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The end-all debate of the merits/flaws of moe according to 2 anime experts.


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farichada



Joined: 04 Feb 2009
Posts: 286
Location: Stevens Point, WI

PostPosted: Thu Jan 30, 2014 8:11 pm Reply with quote
Some consider moe to be a cancer that robs anime of creative thought and as a cheap way to cash in on otaku while others cherish it in their heart as something that instantly makes them feel good. Whether you are moe fan or can't wait for this "fad" to be over, both of these knowledgeable individuals weigh in on the topic.


http://www.youtube.com/​watch?​v=​3gdsdqu5XWI

Obviously a joke, but pretty darn funny. However, there is some discussion to be had broken into three main categories:

1) How has moe's rising popularity affected your anime viewing experience and do you think moe is here to stay or just a mere passing trend? Will it evolve with the ages or remain static?

2) Is the role of moe positive or negative on the anime medium and does it appeal to you? What is that appeal?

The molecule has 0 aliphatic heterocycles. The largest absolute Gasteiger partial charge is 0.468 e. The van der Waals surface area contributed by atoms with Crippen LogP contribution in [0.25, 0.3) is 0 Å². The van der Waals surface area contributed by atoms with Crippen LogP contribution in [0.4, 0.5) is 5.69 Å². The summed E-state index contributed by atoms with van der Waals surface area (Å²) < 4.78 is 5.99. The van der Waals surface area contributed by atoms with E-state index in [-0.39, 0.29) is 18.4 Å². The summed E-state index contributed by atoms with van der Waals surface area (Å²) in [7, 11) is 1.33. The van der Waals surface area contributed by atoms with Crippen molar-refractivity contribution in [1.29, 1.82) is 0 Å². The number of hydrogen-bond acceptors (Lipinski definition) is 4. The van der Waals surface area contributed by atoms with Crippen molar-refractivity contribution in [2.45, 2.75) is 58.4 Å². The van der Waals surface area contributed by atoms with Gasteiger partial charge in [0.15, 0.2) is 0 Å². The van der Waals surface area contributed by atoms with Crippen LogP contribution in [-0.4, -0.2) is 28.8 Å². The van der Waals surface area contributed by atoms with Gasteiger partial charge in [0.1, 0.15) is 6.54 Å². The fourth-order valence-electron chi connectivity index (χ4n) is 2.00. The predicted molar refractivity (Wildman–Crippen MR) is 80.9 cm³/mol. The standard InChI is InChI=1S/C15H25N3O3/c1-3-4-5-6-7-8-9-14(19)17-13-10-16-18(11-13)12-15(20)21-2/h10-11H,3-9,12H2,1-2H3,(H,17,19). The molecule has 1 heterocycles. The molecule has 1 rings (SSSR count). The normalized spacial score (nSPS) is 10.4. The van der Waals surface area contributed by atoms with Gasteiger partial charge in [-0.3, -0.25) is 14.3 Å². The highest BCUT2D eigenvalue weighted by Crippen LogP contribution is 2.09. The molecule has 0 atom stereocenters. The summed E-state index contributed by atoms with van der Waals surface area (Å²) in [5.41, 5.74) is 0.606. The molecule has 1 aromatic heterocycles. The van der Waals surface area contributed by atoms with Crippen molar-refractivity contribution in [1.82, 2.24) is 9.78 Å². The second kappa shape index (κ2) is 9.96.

3) What constitutes moe in the modern vernacular? a.k.a What is moe?



How has more moe elements in recent anime affected you? Do you watch shows just for this element? Is it neutral? Do you stay away from it like the plague? Or is it just something you try ignore while enjoying other aspects of the anime? Do you see it a mere passing trend like the overabundance of mecha in the 80s or is it here to stay as the most popular genre in the long term? I tend to think it's a trend that will wane as soon as the consumer want something else. As of right now adding moe and cuteness, attracts a huge anime fan target market and will almost guarantee more sales if executed correctly. Yes, even though I only tolerate moe; I do admit it can be done poorly or well based on how well it elicits the intended feelings. Plus over the years, it has slowly evolved wildly from the days of Oh My Goddess into something far from the Yamato Nadeshiko model we saw in that series into something more innocent, dependent, and sexy. How has moe evolved and how do you see it changing in the next 10 years?